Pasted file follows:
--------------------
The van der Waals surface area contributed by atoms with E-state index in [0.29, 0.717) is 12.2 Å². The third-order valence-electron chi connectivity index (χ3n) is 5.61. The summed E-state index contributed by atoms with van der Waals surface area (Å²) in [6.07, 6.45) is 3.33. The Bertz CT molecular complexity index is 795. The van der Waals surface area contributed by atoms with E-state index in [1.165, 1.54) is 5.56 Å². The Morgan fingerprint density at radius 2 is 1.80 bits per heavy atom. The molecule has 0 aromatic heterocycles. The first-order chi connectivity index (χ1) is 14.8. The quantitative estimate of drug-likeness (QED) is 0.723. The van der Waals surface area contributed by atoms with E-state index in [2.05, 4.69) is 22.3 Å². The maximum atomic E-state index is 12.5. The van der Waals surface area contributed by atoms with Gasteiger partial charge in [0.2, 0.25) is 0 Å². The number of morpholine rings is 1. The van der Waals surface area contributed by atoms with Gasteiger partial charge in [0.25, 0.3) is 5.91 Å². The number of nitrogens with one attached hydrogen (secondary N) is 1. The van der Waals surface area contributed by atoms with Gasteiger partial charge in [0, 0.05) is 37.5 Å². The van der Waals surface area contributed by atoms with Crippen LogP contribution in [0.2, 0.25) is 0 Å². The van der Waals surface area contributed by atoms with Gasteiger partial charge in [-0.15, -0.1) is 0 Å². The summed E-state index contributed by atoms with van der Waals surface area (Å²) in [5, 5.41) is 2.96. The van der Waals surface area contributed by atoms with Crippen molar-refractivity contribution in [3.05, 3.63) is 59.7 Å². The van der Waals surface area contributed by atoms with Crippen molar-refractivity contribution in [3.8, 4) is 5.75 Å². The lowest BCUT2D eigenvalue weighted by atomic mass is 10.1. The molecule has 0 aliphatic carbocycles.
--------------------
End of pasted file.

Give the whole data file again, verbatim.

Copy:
The van der Waals surface area contributed by atoms with E-state index in [0.29, 0.717) is 12.2 Å². The third-order valence-electron chi connectivity index (χ3n) is 5.61. The summed E-state index contributed by atoms with van der Waals surface area (Å²) in [6.07, 6.45) is 3.33. The Bertz CT molecular complexity index is 795. The van der Waals surface area contributed by atoms with E-state index in [1.165, 1.54) is 5.56 Å². The Morgan fingerprint density at radius 2 is 1.80 bits per heavy atom. The molecule has 0 aromatic heterocycles. The first-order chi connectivity index (χ1) is 14.8. The quantitative estimate of drug-likeness (QED) is 0.723. The van der Waals surface area contributed by atoms with E-state index in [2.05, 4.69) is 22.3 Å². The maximum atomic E-state index is 12.5. The van der Waals surface area contributed by atoms with Gasteiger partial charge in [0.2, 0.25) is 0 Å². The number of morpholine rings is 1. The van der Waals surface area contributed by atoms with Gasteiger partial charge in [0.25, 0.3) is 5.91 Å². The number of nitrogens with one attached hydrogen (secondary N) is 1. The van der Waals surface area contributed by atoms with Gasteiger partial charge in [0, 0.05) is 37.5 Å². The van der Waals surface area contributed by atoms with Crippen LogP contribution in [0.2, 0.25) is 0 Å². The van der Waals surface area contributed by atoms with Gasteiger partial charge in [-0.15, -0.1) is 0 Å². The summed E-state index contributed by atoms with van der Waals surface area (Å²) in [5, 5.41) is 2.96. The van der Waals surface area contributed by atoms with Crippen molar-refractivity contribution in [3.05, 3.63) is 59.7 Å². The van der Waals surface area contributed by atoms with Crippen molar-refractivity contribution in [3.8, 4) is 5.75 Å². The lowest BCUT2D eigenvalue weighted by atomic mass is 10.1. The molecule has 0 aliphatic carbocycles.